Turning Back the Clock…with Food

Turning Back the Clock…with Food

Would you like to slow down or reverse the process of aging? With age we lose our ability to think, learn and remember as well as we did in our younger years. Our balance and co-ordination suffers due to changes in our capacity to use and control our muscles and our movements. Is food the answer? Can you turn back the clock, by changing your diet? James Joseph, a researcher from the Human Nutrition Research Center on Aging in Boston, says “while we still don’t know if it’s possible to actually reverse the aging process in humans, research does show that what we eat can impact the rate at which we age and our quality of life along the way.” More specifically, research has found that by optimizing the health of the brain, we can help put the brakes on aging.

Colourful Foods Protect Your Brain
Think of your brain as a potential war zone that is particularly vulnerable to injury and with time becomes less able to shield itself from harm. Repeated damage is caused by nasty molecules called free radicals which are created in our bodies as a normal part of daily living when our bodies use oxygen. Injury to the brain is also caused by inflammation, which has been found to increase in the brain as we get older. So, how do we fight the battle and win the war? Colourful, antioxidant-rich foods appear to be worthy warriors, especially when consumed over the lifespan. In addition to protecting cells in the brain from damage caused by free radicals and inflammation, they have been found to increase the growth of new brain cells and enhance the ability of brain cells to “talk to each other” or communicate. In animal studies foods like berries, spinach, and grape juice have been shown to slow or reverse age-related changes in cognition (the ability to think and remember) and motor function (balance and co-ordination). In an ongoing, Canadian study looking at the link between nutrition and healthy aging and funded by the Canadian Institutes of Health Research, it’s apparent that people who eat the most antioxidant-rich foods – such as blueberries, brussels sprouts and red kidney beans – also have the highest levels of antioxidants in their blood, which in turn may give them the ammunition they need to fight the ravages of aging. What foods should you put on your plate? Load up on colourful fruits and vegetables – aim for the recommended 7 to 10 servings daily. Try to make berries and dark leafy greens, such as spinach, a daily part of your diet. All berries are good, but blueberries are especially good. Drink purple beverages like grape juice, pomegranate juice or red wine in moderation. Spice up your diet. Herbs and spices – especially ones like cloves, cinnamon, oregano and turmeric – are antioxidant all-stars. Nuts, like pecans and walnuts, also rank well. Whole grains and beans – especially black beans and red kidney beans – can up your intake of antioxidants even further.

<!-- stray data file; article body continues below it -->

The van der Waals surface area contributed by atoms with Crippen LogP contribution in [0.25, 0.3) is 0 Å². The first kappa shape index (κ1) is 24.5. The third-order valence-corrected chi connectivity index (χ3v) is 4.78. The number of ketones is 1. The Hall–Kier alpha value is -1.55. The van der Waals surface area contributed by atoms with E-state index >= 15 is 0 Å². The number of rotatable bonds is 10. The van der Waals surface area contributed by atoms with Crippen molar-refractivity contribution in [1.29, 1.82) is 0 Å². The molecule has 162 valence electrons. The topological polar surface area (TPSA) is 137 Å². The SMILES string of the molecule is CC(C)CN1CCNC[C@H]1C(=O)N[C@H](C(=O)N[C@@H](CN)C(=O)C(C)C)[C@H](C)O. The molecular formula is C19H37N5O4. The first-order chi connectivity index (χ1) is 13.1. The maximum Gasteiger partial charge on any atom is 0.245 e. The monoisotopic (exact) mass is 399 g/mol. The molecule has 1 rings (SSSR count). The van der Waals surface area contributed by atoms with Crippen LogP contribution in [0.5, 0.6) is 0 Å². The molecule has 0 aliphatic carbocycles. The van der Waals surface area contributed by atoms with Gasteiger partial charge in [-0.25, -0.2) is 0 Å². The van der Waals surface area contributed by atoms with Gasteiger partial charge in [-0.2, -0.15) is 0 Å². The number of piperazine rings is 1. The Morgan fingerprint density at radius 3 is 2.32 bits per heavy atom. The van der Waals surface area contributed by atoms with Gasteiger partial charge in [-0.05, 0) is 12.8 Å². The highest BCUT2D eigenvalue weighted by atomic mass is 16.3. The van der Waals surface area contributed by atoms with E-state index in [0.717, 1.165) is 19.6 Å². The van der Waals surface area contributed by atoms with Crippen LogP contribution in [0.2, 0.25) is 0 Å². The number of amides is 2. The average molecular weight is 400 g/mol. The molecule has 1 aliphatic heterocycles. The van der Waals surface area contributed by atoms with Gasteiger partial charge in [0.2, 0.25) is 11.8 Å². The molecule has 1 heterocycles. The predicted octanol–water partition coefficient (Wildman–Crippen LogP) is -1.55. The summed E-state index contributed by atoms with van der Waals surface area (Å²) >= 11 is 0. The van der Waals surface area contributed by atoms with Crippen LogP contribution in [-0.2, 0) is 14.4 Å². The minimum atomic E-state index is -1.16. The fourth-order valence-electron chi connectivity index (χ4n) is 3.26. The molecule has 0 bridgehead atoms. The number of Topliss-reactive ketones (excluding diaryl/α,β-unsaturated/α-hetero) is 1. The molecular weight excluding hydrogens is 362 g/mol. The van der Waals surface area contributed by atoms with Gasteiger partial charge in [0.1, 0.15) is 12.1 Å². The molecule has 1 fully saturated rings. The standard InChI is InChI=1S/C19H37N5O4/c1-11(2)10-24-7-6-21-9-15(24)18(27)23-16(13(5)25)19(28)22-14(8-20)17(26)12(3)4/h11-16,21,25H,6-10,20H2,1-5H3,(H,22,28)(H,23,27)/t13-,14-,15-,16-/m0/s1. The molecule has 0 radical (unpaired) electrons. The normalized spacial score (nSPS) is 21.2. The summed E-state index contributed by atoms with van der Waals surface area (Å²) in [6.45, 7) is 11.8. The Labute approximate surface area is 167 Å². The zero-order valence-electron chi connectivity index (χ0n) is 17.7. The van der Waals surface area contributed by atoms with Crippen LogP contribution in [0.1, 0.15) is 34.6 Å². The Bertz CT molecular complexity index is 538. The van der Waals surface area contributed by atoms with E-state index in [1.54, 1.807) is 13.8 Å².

Put Fish on the Menu
Fish is called “brain food” for good reason. Omega-3 fats, found in higher fat fish like salmon, get incorporated directly into the cell walls of your brain. These fats are concentrated in the brain right where brain cells communicate with each other. They keep cell walls elastic and fluid so that signals can efficiently pass from one cell to the next. They also protect brain cells from damage caused by inflammation and free radicals. In the Framingham Heart Study involving 900 men and women, those who consumed an average of three servings of fatty fish a week were about half as likely to develop all types of dementia, including Alzheimer’s disease. In a study from Norway, researchers found that elderly men and women who more frequently ate fish scored better on memory, visual conception, spatial motor skills, attention, orientation, and verbal fluency tests. Lastly, in a large study from Rush University Medical Center in Chicago, men and women who put fish on the menu at least once a week had a significantly slower decline in cognitive function – a difference that gave them the memory and thinking ability of a person three years younger. Bottom line, be good to your brain and put higher fat fish like salmon, rainbow trout, mackerel, herring or sardines on your menu at least twice a week. If you don’t eat fish, consider a daily fish oil capsule as an alternative. Also note that unhealthy fats, like trans fats and saturated fats, are the kinds of fat your brain doesn’t like.

Take a Multi & Watch Your Waistline
How else can you promote healthy aging? Take a multivitamin to optimize your overall nutritional intake, including your intake of folic acid – a B vitamin also shown to preserve memory and thinking skills. Maintain a healthy body weight and healthy blood pressure – both help keep aging at bay. Finally, don’t forget to stimulate your mind mentally and exercise regularly. Here’s to healthy living, a healthy brain and most importantly… a very, long and healthy life.